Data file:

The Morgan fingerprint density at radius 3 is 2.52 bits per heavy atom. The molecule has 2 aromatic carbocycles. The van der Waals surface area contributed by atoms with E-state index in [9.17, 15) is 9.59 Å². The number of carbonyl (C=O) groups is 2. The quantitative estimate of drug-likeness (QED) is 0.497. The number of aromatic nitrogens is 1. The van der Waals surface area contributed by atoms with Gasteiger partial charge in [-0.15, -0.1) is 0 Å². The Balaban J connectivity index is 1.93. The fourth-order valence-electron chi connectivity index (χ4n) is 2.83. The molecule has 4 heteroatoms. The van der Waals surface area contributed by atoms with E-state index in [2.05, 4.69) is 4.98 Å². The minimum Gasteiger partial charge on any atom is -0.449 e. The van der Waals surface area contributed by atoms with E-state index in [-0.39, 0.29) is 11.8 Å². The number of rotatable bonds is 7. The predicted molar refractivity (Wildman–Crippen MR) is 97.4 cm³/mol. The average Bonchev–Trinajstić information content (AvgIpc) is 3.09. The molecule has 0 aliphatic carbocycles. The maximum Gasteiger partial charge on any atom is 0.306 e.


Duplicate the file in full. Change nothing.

The Morgan fingerprint density at radius 3 is 2.52 bits per heavy atom. The molecule has 2 aromatic carbocycles. The van der Waals surface area contributed by atoms with E-state index in [9.17, 15) is 9.59 Å². The number of carbonyl (C=O) groups is 2. The quantitative estimate of drug-likeness (QED) is 0.497. The number of aromatic nitrogens is 1. The van der Waals surface area contributed by atoms with Gasteiger partial charge in [-0.15, -0.1) is 0 Å². The Balaban J connectivity index is 1.93. The fourth-order valence-electron chi connectivity index (χ4n) is 2.83. The molecule has 4 heteroatoms. The van der Waals surface area contributed by atoms with E-state index in [2.05, 4.69) is 4.98 Å². The minimum Gasteiger partial charge on any atom is -0.449 e. The van der Waals surface area contributed by atoms with E-state index in [-0.39, 0.29) is 11.8 Å². The number of rotatable bonds is 7. The predicted molar refractivity (Wildman–Crippen MR) is 97.4 cm³/mol. The average Bonchev–Trinajstić information content (AvgIpc) is 3.09. The molecule has 0 aliphatic carbocycles. The maximum Gasteiger partial charge on any atom is 0.306 e.